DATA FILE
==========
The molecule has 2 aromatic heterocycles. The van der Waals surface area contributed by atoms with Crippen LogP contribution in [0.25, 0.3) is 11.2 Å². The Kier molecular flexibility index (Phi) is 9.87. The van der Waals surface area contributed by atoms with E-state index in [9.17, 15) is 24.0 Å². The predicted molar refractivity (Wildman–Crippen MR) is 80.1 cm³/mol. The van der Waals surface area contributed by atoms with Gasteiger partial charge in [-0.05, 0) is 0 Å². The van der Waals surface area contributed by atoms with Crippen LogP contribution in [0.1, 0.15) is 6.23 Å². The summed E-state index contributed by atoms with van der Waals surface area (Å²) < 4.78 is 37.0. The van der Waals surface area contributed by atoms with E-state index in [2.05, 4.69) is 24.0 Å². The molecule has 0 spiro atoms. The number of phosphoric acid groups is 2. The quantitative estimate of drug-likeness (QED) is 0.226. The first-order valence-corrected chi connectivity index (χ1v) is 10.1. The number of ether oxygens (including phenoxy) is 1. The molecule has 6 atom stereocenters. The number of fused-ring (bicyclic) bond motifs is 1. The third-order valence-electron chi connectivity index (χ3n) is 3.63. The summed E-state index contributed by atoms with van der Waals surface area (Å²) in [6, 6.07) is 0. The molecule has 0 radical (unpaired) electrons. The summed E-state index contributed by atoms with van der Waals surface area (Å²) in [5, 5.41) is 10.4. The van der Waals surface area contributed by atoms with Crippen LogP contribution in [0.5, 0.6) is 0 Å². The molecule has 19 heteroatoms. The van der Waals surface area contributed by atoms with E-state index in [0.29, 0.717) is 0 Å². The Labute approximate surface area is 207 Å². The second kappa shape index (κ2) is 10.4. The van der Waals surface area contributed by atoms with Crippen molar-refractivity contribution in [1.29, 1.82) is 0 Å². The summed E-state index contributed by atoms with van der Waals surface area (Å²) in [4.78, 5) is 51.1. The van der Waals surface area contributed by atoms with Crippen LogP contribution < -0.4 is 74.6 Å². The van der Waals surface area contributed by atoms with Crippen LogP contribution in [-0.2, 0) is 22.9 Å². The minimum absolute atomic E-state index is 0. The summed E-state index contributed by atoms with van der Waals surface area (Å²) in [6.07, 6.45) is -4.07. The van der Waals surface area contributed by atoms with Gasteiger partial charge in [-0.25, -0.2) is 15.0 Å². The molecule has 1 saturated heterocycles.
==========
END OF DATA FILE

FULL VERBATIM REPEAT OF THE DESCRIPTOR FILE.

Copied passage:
The molecule has 2 aromatic heterocycles. The van der Waals surface area contributed by atoms with Crippen LogP contribution in [0.25, 0.3) is 11.2 Å². The Kier molecular flexibility index (Phi) is 9.87. The van der Waals surface area contributed by atoms with E-state index in [9.17, 15) is 24.0 Å². The predicted molar refractivity (Wildman–Crippen MR) is 80.1 cm³/mol. The van der Waals surface area contributed by atoms with Gasteiger partial charge in [-0.05, 0) is 0 Å². The van der Waals surface area contributed by atoms with Crippen LogP contribution in [0.1, 0.15) is 6.23 Å². The summed E-state index contributed by atoms with van der Waals surface area (Å²) < 4.78 is 37.0. The van der Waals surface area contributed by atoms with E-state index in [2.05, 4.69) is 24.0 Å². The molecule has 0 spiro atoms. The number of phosphoric acid groups is 2. The quantitative estimate of drug-likeness (QED) is 0.226. The first-order valence-corrected chi connectivity index (χ1v) is 10.1. The number of ether oxygens (including phenoxy) is 1. The molecule has 6 atom stereocenters. The number of fused-ring (bicyclic) bond motifs is 1. The third-order valence-electron chi connectivity index (χ3n) is 3.63. The summed E-state index contributed by atoms with van der Waals surface area (Å²) in [6, 6.07) is 0. The molecule has 0 radical (unpaired) electrons. The summed E-state index contributed by atoms with van der Waals surface area (Å²) in [5, 5.41) is 10.4. The van der Waals surface area contributed by atoms with Crippen LogP contribution in [0.5, 0.6) is 0 Å². The molecule has 19 heteroatoms. The van der Waals surface area contributed by atoms with E-state index in [0.29, 0.717) is 0 Å². The Labute approximate surface area is 207 Å². The second kappa shape index (κ2) is 10.4. The van der Waals surface area contributed by atoms with Crippen molar-refractivity contribution in [1.29, 1.82) is 0 Å². The summed E-state index contributed by atoms with van der Waals surface area (Å²) in [4.78, 5) is 51.1. The van der Waals surface area contributed by atoms with Crippen LogP contribution < -0.4 is 74.6 Å². The van der Waals surface area contributed by atoms with Crippen LogP contribution in [-0.2, 0) is 22.9 Å². The minimum absolute atomic E-state index is 0. The summed E-state index contributed by atoms with van der Waals surface area (Å²) in [6.07, 6.45) is -4.07. The van der Waals surface area contributed by atoms with Gasteiger partial charge in [-0.25, -0.2) is 15.0 Å². The molecule has 1 saturated heterocycles.